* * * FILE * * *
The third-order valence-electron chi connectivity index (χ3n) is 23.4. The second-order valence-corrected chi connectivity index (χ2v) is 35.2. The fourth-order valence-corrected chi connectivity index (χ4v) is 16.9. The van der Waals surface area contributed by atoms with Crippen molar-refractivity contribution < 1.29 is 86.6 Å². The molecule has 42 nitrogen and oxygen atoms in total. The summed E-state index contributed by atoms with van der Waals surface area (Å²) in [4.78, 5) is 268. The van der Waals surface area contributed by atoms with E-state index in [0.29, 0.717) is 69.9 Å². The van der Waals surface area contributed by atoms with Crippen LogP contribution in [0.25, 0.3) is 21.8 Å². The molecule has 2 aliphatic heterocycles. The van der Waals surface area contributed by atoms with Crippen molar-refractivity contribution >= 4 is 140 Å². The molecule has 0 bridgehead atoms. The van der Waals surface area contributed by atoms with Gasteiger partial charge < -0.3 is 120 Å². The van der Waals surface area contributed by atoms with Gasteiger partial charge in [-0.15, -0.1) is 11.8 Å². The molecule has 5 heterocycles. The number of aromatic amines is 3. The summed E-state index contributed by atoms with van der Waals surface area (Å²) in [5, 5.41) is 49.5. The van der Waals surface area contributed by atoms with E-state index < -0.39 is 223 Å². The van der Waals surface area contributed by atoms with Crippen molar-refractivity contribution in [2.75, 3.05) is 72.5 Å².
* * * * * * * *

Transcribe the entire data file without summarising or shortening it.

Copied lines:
The third-order valence-electron chi connectivity index (χ3n) is 23.4. The second-order valence-corrected chi connectivity index (χ2v) is 35.2. The fourth-order valence-corrected chi connectivity index (χ4v) is 16.9. The van der Waals surface area contributed by atoms with Crippen molar-refractivity contribution < 1.29 is 86.6 Å². The molecule has 42 nitrogen and oxygen atoms in total. The summed E-state index contributed by atoms with van der Waals surface area (Å²) in [4.78, 5) is 268. The van der Waals surface area contributed by atoms with E-state index in [0.29, 0.717) is 69.9 Å². The van der Waals surface area contributed by atoms with Crippen LogP contribution in [0.25, 0.3) is 21.8 Å². The molecule has 2 aliphatic heterocycles. The van der Waals surface area contributed by atoms with Crippen molar-refractivity contribution >= 4 is 140 Å². The molecule has 0 bridgehead atoms. The van der Waals surface area contributed by atoms with Gasteiger partial charge < -0.3 is 120 Å². The van der Waals surface area contributed by atoms with Gasteiger partial charge in [-0.15, -0.1) is 11.8 Å². The molecule has 5 heterocycles. The number of aromatic amines is 3. The summed E-state index contributed by atoms with van der Waals surface area (Å²) in [5, 5.41) is 49.5. The van der Waals surface area contributed by atoms with E-state index < -0.39 is 223 Å². The van der Waals surface area contributed by atoms with Crippen molar-refractivity contribution in [2.75, 3.05) is 72.5 Å².